So the King of kings arrives on earth in a way that would picture man’s need for humility in order to enter into the spiritual kingdom and also to picture the rejection of his life and of his message that would come in the future. He would be born in a manger and he would die on a cross, amazing. He would be born in a cave and later he would be laid to rest in a tomb.
As you look at his life you see that he would be wrapped twice in cloths, first at his birth and then again at his death. He would be homeless in birth. He would be homeless in death.
Matthew 8:20 says:
“The foxes have holes, and the birds of the air have nests; but the Son of man hath not where to lay his head.”13
And Isaiah predicted that men would not even recognize his work. In Isaiah 53 we read that he would be:
“... despised and forsaken of men, A man of sorrows, and acquainted with grief; And like one from whom men hide their face, He was despised, and we did not esteem Him.”14
Think ACLU today. Think about our culture today. None of it has changed. But let all men be warned. Even though he came the first time in humility, he will come again in glory. He came the first time to be judged, but he will come the second time to judge. He came the first time as the Lamb that opened not his mouth. And he has promised to come again as the roaring lion of the tribe of Judah. He came the first time and there was no room in then inn for him for those who belong to him, but when he returns again the entire universe will not be able to contain his glory. He was born along on a donkey attended only by two humble teens dressed in a peasant’s garb, but according to Revelation 19 verse 14 when he comes again he will be attended by:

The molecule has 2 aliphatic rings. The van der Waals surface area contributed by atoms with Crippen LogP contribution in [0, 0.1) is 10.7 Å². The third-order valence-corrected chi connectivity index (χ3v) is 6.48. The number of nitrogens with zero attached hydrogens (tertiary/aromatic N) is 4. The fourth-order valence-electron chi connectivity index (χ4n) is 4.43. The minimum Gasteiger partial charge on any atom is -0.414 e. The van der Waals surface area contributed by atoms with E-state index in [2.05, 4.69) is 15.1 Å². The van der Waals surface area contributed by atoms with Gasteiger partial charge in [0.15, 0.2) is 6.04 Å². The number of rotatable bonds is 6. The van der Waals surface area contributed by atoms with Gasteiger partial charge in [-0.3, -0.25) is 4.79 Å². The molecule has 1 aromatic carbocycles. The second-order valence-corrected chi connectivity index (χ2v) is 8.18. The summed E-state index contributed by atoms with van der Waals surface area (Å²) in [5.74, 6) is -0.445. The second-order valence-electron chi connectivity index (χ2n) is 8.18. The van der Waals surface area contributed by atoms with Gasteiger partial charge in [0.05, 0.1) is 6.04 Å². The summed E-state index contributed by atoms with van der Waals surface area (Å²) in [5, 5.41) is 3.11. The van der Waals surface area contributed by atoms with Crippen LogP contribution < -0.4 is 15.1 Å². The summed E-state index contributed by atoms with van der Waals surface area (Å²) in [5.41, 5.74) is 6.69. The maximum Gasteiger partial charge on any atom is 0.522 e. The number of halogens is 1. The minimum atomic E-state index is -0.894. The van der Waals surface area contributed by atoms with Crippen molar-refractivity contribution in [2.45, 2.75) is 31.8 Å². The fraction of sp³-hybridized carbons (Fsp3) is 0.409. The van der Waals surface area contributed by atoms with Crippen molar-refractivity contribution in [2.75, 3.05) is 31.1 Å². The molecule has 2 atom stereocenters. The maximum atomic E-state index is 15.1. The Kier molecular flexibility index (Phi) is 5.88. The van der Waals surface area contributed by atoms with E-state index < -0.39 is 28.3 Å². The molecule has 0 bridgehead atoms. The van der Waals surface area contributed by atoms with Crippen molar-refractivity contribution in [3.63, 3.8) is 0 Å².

“...the armies which are in heaven, clothed in fine linen, white and clean, were following Him on white horses.”15
He entered the world with only the cries of an infant. But according to verse 15 of Revelation 19 when he returns we read:
“And from His mouth comes a sharp sword, so that with it He may smite the nations; and He will rule them with a rod of iron; and He treads the wine press of the fierce wrath of God, the Almighty.”16
When he came the first time he wore only strips of cloths, swaddling clothes. But when he returns again, according to verse 16 of Revelation 19, he will be clothed with a robe dipped in blood, verse 13. And then verse 16:
“ And on His robe and on His thigh He has a name written, ‘KING OF KINGS, AND LORD OF LORDS.’”17
When he came the first time only a few were there to attend him. When he comes again every eye will see him. Every knee will bow. Every tongue will confess that Jesus is Lord. He came as an infant, but he will return as the sovereign King, the Lord of glory, the Lord of all.
But not only does God use this manger scene to picture the king’s rejection by a hostile world, but, secondly, to picture the king’s humanity.
Now you will remember that sinful man has no ability, there is no way that he can atone for his own sin, because as sinners we all deserve to die. God’s holy and infinite justice could not be satisfied apart from a holy and an infinite ransom. And only by his own provision could such a remedy every be accomplished. So this points to the need for a virgin birth, a virgin birth of the Lord Jesus Christ. He had to be both God and man.
You see, Jesus had to take upon himself humanity in order to be punished in our place. Yet also he had to be God in order to endure the sufferings of all of the elect. This is the work of redemption and this work demanded what we would call a theanthropon, a God man, one who would supernaturally fuse the human nature with the divine nature and form in an indissoluble bond a miracle beyond our ability to comprehend.